I caught the trailer for Safe Haven, the latest movie based on a Nicholas Sparks weepie, over the weekend while patiently waiting for Anna Karenina to start (Leo Tolstoy was probably the Nicholas Sparks of Imperial Russia, right?). The movie looks OK, but what really stood out for me was the song playing in the trailer: a cover of Fleetwood Mac’s "Go Your Own Way." Instead of being sung by some dude who sounded like Lindsey Buckingham, the singer was a lady with a fairly recognizable, scratchy voice. "Holy shit," I thought. "Did Stevie Nicks cover a Fleetwood Mac song originally sung by Lindsey? That seems like the kind of thing she would do."

In fact, it is the kind of thing she would do—she covered "Crystal" for the Practical Magic soundtrack about fifteen years ago. But it wasn’t until my Google search for "Safe Haven trailer Fleetwood Mac cover" this afternoon that I realized that Stevie is guilty of another sonic "fuck you" to Lindsey. Instead, it’s California-based singer-songwriter Lissie whose voice has those Stevie Nicks notes to it—although it’s plain to my ears now that she sounds completely different from Stevie. The song comes from her covers EP Covered Up With Flowers that she released last year, although it’s news to me and therefore newsworthy. Don’t you love how blogs work?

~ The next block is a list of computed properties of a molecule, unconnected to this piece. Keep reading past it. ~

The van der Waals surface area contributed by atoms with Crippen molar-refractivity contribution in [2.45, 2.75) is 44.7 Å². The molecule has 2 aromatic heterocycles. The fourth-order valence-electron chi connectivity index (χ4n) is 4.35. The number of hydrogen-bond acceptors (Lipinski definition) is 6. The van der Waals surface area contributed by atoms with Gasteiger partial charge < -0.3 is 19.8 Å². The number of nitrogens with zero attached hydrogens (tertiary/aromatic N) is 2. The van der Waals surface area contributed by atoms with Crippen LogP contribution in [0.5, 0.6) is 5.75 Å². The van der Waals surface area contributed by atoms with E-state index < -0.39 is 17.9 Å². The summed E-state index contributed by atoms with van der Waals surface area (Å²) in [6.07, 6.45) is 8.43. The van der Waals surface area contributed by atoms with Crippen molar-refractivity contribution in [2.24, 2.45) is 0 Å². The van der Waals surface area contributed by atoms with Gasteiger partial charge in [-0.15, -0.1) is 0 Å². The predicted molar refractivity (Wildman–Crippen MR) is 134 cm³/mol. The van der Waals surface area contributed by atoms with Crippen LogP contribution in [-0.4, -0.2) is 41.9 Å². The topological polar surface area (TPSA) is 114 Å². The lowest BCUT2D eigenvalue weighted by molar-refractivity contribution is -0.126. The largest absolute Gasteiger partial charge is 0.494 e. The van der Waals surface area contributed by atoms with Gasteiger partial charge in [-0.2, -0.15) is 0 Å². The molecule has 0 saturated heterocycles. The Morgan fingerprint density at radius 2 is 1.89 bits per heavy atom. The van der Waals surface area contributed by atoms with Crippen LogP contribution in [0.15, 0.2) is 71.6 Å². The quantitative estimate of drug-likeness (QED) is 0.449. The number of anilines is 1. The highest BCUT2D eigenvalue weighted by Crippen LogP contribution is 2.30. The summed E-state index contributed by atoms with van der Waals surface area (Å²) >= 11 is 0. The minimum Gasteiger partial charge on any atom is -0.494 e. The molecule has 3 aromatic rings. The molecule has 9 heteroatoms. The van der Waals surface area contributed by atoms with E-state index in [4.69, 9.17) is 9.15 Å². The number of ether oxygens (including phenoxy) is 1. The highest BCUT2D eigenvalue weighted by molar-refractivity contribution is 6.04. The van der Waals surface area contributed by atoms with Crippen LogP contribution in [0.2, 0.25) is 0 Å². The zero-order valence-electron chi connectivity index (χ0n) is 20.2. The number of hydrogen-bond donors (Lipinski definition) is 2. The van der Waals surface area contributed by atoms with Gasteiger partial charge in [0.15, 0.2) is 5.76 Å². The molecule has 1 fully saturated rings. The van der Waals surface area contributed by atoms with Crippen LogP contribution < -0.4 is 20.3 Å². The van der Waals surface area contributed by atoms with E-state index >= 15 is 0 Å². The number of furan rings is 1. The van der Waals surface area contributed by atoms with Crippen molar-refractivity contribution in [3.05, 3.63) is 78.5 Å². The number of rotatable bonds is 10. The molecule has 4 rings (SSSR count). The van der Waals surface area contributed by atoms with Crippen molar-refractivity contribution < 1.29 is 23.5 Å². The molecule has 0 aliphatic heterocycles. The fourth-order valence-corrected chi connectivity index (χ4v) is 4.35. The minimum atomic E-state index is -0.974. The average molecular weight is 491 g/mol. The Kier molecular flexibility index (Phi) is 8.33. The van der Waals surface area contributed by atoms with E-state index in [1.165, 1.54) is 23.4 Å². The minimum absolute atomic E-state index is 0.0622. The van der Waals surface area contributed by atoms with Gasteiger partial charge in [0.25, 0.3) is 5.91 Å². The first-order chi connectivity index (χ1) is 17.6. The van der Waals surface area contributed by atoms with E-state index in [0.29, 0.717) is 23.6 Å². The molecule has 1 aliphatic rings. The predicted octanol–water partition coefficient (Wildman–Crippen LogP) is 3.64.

Here’s Lissie’s cover of "Go Your Own Way" and the trailer for Safe Haven below:

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Why Do Women Hate Keira Knightley?